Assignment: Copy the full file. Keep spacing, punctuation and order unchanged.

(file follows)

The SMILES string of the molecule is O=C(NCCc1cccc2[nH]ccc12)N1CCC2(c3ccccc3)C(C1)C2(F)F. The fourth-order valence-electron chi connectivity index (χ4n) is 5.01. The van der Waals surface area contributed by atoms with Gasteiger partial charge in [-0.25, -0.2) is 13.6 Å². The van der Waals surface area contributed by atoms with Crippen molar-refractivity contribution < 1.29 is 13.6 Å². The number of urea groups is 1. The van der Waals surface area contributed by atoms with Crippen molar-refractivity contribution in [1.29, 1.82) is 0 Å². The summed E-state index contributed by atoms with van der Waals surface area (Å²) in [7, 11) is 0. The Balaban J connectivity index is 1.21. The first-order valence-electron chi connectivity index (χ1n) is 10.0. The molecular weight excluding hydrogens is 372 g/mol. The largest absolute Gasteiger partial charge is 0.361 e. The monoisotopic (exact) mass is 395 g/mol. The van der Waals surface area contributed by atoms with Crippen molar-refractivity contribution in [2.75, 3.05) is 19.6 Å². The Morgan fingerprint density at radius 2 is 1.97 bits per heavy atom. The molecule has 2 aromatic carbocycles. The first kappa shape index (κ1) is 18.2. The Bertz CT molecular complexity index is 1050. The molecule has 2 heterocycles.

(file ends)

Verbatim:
The SMILES string of the molecule is O=C(NCCc1cccc2[nH]ccc12)N1CCC2(c3ccccc3)C(C1)C2(F)F. The fourth-order valence-electron chi connectivity index (χ4n) is 5.01. The van der Waals surface area contributed by atoms with Gasteiger partial charge in [-0.25, -0.2) is 13.6 Å². The van der Waals surface area contributed by atoms with Crippen molar-refractivity contribution < 1.29 is 13.6 Å². The number of urea groups is 1. The van der Waals surface area contributed by atoms with Crippen molar-refractivity contribution in [1.29, 1.82) is 0 Å². The summed E-state index contributed by atoms with van der Waals surface area (Å²) in [7, 11) is 0. The Balaban J connectivity index is 1.21. The first-order valence-electron chi connectivity index (χ1n) is 10.0. The molecular weight excluding hydrogens is 372 g/mol. The largest absolute Gasteiger partial charge is 0.361 e. The monoisotopic (exact) mass is 395 g/mol. The van der Waals surface area contributed by atoms with Crippen molar-refractivity contribution in [2.75, 3.05) is 19.6 Å². The Morgan fingerprint density at radius 2 is 1.97 bits per heavy atom. The molecule has 2 aromatic carbocycles. The first kappa shape index (κ1) is 18.2. The Bertz CT molecular complexity index is 1050. The molecule has 2 heterocycles.